Canon de 305 mm Modèle 1893/96 gun

The Canon de 305 mm Modèle 1893/96 was a heavy naval gun used as the main armament of a number of French pre-dreadnoughts during World War I. It equipped the Charlemagne, République and Liberté-class battleships as well as the unique battleships Iéna and Suffren. It was also used as railway artillery in that war.

Canon de 305 mm Modèle 1893/96
Forward turret on Suffren
TypeNaval gun
Place of originFrance
Service history
Used byFrance
WarsFirst World War
Mass48 tonnes (47 long tons; 53 short tons)
Barrel lengthabout 12.2 metres (40 ft)

ShellSeparate-loading, bagged charge
Shell weight349 kilograms (769 lb)
Caliber305 millimetres (12 in)
BreechWelin interrrupted-screw breech
Elevation-5°? to +15°
Traversedepended on mount
Rate of fire1 rpm
Muzzle velocity780 m/s (2,600 ft/s)
Maximum firing range12,000 m (13,000 yd)


The 12-inch/40 calibre Canon de 305 mm Modèle 1893/96 gun was a typical built-up French heavy gun of its period. It used a Welin interrupted-screw breech and bagged propellant with a de Bange obturator to get a good gas seal during firing.[1] It was mounted in twin-gun turrets which had a couple of unusual features. First, most of the turret's operating machinery was housed inside the turret, with only an armored tube to protect the ammunition hoists. This made little difference in the overall weight of the turret, but did raise the machinery higher in the ship than the turrets of other nations, which did have implications for stability. Secondly, they used a hydraulic pivot to lift the turret when it rotated; this was lowered onto a seating ring when the turret was in the proper position to fire. Each turret had a nominal 300° of traverse, although each ship had its own specific limitations.[2]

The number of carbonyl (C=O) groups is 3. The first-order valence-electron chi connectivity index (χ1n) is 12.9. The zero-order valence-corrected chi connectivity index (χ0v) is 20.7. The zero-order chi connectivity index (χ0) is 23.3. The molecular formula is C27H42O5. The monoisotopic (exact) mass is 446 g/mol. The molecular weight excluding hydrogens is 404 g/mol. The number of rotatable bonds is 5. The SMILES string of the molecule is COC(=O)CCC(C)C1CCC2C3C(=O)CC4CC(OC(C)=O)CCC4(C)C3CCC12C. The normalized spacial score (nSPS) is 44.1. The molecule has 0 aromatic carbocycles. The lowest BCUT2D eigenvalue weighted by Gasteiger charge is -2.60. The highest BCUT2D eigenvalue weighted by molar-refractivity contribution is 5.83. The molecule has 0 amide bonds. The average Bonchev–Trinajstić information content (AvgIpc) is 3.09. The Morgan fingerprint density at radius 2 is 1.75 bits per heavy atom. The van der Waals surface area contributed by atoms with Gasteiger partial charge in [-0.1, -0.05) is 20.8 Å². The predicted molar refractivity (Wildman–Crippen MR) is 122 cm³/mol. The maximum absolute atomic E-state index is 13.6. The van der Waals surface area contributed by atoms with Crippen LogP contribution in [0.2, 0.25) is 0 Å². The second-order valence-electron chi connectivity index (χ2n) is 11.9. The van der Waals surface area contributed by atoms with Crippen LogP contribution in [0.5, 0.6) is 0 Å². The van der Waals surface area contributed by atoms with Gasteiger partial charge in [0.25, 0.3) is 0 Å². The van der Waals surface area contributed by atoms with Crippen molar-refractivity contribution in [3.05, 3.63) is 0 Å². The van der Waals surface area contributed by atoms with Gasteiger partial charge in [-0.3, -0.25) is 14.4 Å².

World War I railway gun

During World War I surplus Modèle 1893/1896 guns were mounted on both rotating centre-pintle, cradle recoil, and sliding-carriage mountings on railway carriages to provide mobile firepower on the Western Front. They fired shells weighing from 321–351 kilograms (708–774 lb) to a maximum range of 31,130 metres (34,040 yd). The railroad mounts had a maximum elevation of 40° which accounts for the extra range over the naval guns.[1]


See also

Weapons of comparable role, performance and era



  • Caresse, Philippe (2007). The Iéna Disaster, 1907. Warship 2007. London: Conway. pp. 121–138. ISBN 1-84486-041-8.
  • Friedman, Norman (2011). Naval Weapons of World War One. Barnsley, UK: Seaforth Publishing. ISBN 978-1-84832-100-7.

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